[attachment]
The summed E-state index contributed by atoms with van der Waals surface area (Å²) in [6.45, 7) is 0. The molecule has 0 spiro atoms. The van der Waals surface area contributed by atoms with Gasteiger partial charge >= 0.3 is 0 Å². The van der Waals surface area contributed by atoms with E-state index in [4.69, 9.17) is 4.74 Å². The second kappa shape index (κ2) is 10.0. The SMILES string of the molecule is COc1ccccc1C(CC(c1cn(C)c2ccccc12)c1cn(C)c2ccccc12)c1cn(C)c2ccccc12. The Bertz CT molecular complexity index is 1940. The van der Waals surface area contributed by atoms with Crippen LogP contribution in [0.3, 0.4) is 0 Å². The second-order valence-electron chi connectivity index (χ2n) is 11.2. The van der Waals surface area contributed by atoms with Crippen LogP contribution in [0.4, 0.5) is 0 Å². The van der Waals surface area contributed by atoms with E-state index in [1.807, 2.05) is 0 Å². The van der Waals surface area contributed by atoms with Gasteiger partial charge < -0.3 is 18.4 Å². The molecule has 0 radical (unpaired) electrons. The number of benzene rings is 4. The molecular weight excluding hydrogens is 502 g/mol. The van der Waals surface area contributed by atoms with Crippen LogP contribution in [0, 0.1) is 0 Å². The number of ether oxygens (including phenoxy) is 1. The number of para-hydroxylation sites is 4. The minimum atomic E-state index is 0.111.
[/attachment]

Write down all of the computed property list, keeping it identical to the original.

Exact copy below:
The summed E-state index contributed by atoms with van der Waals surface area (Å²) in [6.45, 7) is 0. The molecule has 0 spiro atoms. The van der Waals surface area contributed by atoms with Gasteiger partial charge >= 0.3 is 0 Å². The van der Waals surface area contributed by atoms with E-state index in [4.69, 9.17) is 4.74 Å². The second kappa shape index (κ2) is 10.0. The SMILES string of the molecule is COc1ccccc1C(CC(c1cn(C)c2ccccc12)c1cn(C)c2ccccc12)c1cn(C)c2ccccc12. The Bertz CT molecular complexity index is 1940. The van der Waals surface area contributed by atoms with Crippen LogP contribution in [0.3, 0.4) is 0 Å². The second-order valence-electron chi connectivity index (χ2n) is 11.2. The van der Waals surface area contributed by atoms with Crippen LogP contribution in [0.4, 0.5) is 0 Å². The van der Waals surface area contributed by atoms with E-state index in [1.807, 2.05) is 0 Å². The van der Waals surface area contributed by atoms with Gasteiger partial charge < -0.3 is 18.4 Å². The molecule has 0 radical (unpaired) electrons. The number of benzene rings is 4. The molecular weight excluding hydrogens is 502 g/mol. The van der Waals surface area contributed by atoms with Crippen LogP contribution in [0, 0.1) is 0 Å². The number of ether oxygens (including phenoxy) is 1. The number of para-hydroxylation sites is 4. The minimum atomic E-state index is 0.111.